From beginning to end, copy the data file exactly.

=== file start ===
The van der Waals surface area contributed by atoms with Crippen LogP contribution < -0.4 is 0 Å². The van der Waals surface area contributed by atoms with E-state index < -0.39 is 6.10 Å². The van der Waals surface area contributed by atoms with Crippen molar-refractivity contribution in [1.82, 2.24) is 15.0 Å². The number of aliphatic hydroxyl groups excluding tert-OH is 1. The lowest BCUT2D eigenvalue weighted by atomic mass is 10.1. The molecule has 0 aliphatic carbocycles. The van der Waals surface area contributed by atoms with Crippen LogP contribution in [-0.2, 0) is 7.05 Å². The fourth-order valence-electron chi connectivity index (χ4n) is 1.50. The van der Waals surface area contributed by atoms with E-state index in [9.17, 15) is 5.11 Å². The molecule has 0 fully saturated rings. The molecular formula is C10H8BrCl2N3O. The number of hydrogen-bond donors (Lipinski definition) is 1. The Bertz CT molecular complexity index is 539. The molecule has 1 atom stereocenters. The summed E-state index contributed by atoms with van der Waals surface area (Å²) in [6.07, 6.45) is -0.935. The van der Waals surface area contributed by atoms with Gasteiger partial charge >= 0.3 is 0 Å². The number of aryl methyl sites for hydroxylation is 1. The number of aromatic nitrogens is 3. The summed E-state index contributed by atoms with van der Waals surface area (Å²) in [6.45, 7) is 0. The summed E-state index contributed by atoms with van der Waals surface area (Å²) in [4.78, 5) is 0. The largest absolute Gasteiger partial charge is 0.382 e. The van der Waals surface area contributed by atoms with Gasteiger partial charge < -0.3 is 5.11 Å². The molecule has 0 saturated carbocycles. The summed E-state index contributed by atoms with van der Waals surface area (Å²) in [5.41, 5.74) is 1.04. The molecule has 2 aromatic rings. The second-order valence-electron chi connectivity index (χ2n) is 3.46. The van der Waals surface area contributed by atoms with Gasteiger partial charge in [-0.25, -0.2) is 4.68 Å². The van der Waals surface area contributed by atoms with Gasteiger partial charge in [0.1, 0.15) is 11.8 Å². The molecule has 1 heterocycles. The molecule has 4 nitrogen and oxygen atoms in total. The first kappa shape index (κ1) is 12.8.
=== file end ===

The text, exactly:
The van der Waals surface area contributed by atoms with Crippen LogP contribution < -0.4 is 0 Å². The van der Waals surface area contributed by atoms with E-state index < -0.39 is 6.10 Å². The van der Waals surface area contributed by atoms with Crippen molar-refractivity contribution in [1.82, 2.24) is 15.0 Å². The number of aliphatic hydroxyl groups excluding tert-OH is 1. The lowest BCUT2D eigenvalue weighted by atomic mass is 10.1. The molecule has 0 aliphatic carbocycles. The van der Waals surface area contributed by atoms with Crippen LogP contribution in [-0.2, 0) is 7.05 Å². The fourth-order valence-electron chi connectivity index (χ4n) is 1.50. The van der Waals surface area contributed by atoms with E-state index in [9.17, 15) is 5.11 Å². The molecule has 0 fully saturated rings. The molecular formula is C10H8BrCl2N3O. The number of hydrogen-bond donors (Lipinski definition) is 1. The Bertz CT molecular complexity index is 539. The molecule has 1 atom stereocenters. The summed E-state index contributed by atoms with van der Waals surface area (Å²) in [6.07, 6.45) is -0.935. The van der Waals surface area contributed by atoms with Gasteiger partial charge >= 0.3 is 0 Å². The number of aryl methyl sites for hydroxylation is 1. The number of aromatic nitrogens is 3. The summed E-state index contributed by atoms with van der Waals surface area (Å²) in [6.45, 7) is 0. The summed E-state index contributed by atoms with van der Waals surface area (Å²) in [4.78, 5) is 0. The largest absolute Gasteiger partial charge is 0.382 e. The van der Waals surface area contributed by atoms with Gasteiger partial charge < -0.3 is 5.11 Å². The molecule has 0 saturated carbocycles. The summed E-state index contributed by atoms with van der Waals surface area (Å²) in [5.41, 5.74) is 1.04. The molecule has 2 aromatic rings. The second-order valence-electron chi connectivity index (χ2n) is 3.46. The van der Waals surface area contributed by atoms with Gasteiger partial charge in [-0.25, -0.2) is 4.68 Å². The van der Waals surface area contributed by atoms with Gasteiger partial charge in [0.1, 0.15) is 11.8 Å². The molecule has 1 heterocycles. The molecule has 4 nitrogen and oxygen atoms in total. The first kappa shape index (κ1) is 12.8.